Small screen shot 2016 06 07 at 3.57.11 pm Amir Najmi on

Scalable web technology has greatly reduced the marginal cost of serving users. Thus, an individual business today may support a very large user base. With so much data, one might imagine that it is easy to obtain statistical significance in live experiments. However, this is always not the case. Often, the very business models enabled by the web require answers for which our data is information poor.

In this talk, Amir Najmi from Google will use a simple mathematical framework to discuss how experiment sizing interacts with the business model of some large-scale online services.

Amir Najmi is Principal Quantitative Analyst at Google. He received a PhD in Electrical Engineering from Stanford University under Robert Gray and Richard Olshen. Amir works on statistical modeling and prediction methodology for large-scale high-dimensional data. He is interested in a critical understanding of mathematical models, and the role of human insight in machine learning.

This talk was given at the SF Data Engineering meetup in May 2016.

Small geg dingle Greg Dingle on

Tech businesses know how they're doing by numbers on a screen. The weakest link in the process of analysis is usually the part in front of the keyboard. People are not designed to think about abstract quantities. Scientists in the field of decision science have described for decades now exactly how people go wrong. You can overcome your biases only by being aware of them. Greg Dingle will walk you through some common biases, examples, and corrective measures.

Greg Dingle's Bio - “My first love was science. I was happily ensconced in a PhD program in evolutionary psychology when Y-Combinator came calling. I moved to SF, I lived the startup life for two years, then Facebook bought my two-person company. I rode that rocketship for 7 years. I wrote lots of code. I ended up specializing in building tools for data analysis--query tools, visualization tools and workflow tools. This past March, I quit Facebook and joined a young startup as co-founder, ParseHub. We make web scraping easy.”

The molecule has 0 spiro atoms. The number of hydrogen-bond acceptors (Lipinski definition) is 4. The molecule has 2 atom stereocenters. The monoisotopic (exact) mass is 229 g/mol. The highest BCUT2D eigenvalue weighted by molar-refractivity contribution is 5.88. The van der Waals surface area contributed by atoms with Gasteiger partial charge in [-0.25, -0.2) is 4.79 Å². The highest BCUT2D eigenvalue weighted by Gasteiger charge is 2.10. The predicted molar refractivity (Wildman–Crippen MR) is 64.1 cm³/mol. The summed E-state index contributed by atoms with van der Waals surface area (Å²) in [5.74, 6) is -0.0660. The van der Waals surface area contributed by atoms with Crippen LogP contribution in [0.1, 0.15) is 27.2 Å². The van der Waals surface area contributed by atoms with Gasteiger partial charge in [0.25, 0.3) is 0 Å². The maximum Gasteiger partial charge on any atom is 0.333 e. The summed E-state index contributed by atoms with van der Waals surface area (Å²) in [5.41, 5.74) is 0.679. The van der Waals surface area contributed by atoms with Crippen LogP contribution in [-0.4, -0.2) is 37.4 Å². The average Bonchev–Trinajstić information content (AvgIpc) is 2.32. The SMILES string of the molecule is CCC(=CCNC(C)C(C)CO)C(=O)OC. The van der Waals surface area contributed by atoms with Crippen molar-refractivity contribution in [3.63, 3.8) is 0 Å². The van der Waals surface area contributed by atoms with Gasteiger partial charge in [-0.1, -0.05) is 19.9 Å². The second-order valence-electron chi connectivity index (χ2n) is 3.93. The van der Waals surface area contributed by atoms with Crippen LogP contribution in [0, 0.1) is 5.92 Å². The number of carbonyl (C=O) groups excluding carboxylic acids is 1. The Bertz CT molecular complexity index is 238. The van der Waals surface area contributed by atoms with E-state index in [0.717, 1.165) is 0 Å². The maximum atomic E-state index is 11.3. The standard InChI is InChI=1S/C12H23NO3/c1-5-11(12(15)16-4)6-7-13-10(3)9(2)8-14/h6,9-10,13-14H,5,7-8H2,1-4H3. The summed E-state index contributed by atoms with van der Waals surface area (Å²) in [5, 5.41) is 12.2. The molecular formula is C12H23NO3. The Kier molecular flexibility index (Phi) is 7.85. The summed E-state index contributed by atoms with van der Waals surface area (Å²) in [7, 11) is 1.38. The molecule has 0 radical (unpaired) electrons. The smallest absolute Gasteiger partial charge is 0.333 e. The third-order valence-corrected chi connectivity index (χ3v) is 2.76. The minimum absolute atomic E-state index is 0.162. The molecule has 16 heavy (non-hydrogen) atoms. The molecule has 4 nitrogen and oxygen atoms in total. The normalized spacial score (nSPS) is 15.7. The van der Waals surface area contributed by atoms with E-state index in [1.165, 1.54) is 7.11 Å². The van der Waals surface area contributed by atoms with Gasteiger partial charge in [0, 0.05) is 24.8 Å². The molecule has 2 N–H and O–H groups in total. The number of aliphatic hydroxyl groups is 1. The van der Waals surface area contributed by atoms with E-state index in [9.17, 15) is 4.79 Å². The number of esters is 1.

This talk was given at the SF Data Science Meetup at Galvanize in May, 2016.

Small jeroenjanssens Jeroen Janssens on

Data scientists love to create exciting data visualizations and insightful models. However, before they get to that point, usually much effort goes into obtaining, scrubbing, and exploring the required data.

In this talk, Jeroen Janssens, from YPlan, talks about the *nix command line. Although it was invented decades ago, it remains a powerful environment for many data science tasks. It provides a read-eval-print loop (REPL) that is often much more convenient for exploratory data analysis than the edit-compile-run-debug cycle associated with scripts or even programs. Even if you're already comfortable processing data with, for example, R or Python, being able to also leverage the power of the command line can make any data scientist more efficient.

This talk was recorded at the NY Open Statistical Programming meetup at Knewton.



Small 1545224 10152105765716192 1764874921 n Pete Soderling on

In response to a recent post from MongoHQ entitled “You don’t have big data," I would generally agree with many of the author’s points.

However, regardless of whether you call it big data, small data, hot data or cold data - we are all in a position to admit that *more* data is here to stay - and that’s due to many different factors.

Perhaps primarily, as the article mentions, this is due to the decreasing cost of storage over time. Other factors include access to open APIs, the sheer volume of ever-increasing consumer activity online, as well as a plethora of other incentives that are developing (mostly) behind the scenes as companies “share” data with each other. (You know they do this, right?)

But one of the most important things I’ve learned over the past couple of years is that it’s crucial for forward thinking companies to start to design more robust data pipelines in order to collect, aggregate and process their ever-increasing volumes of data. The main reason for this is to be able to tee up the data in a consistent way for the seemingly-magical quant-like operations that infer relationships between the data that would have otherwise surely gone unnoticed - ingeniously described in the referenced article as correctly “determining the nature of needles from a needle-stack.”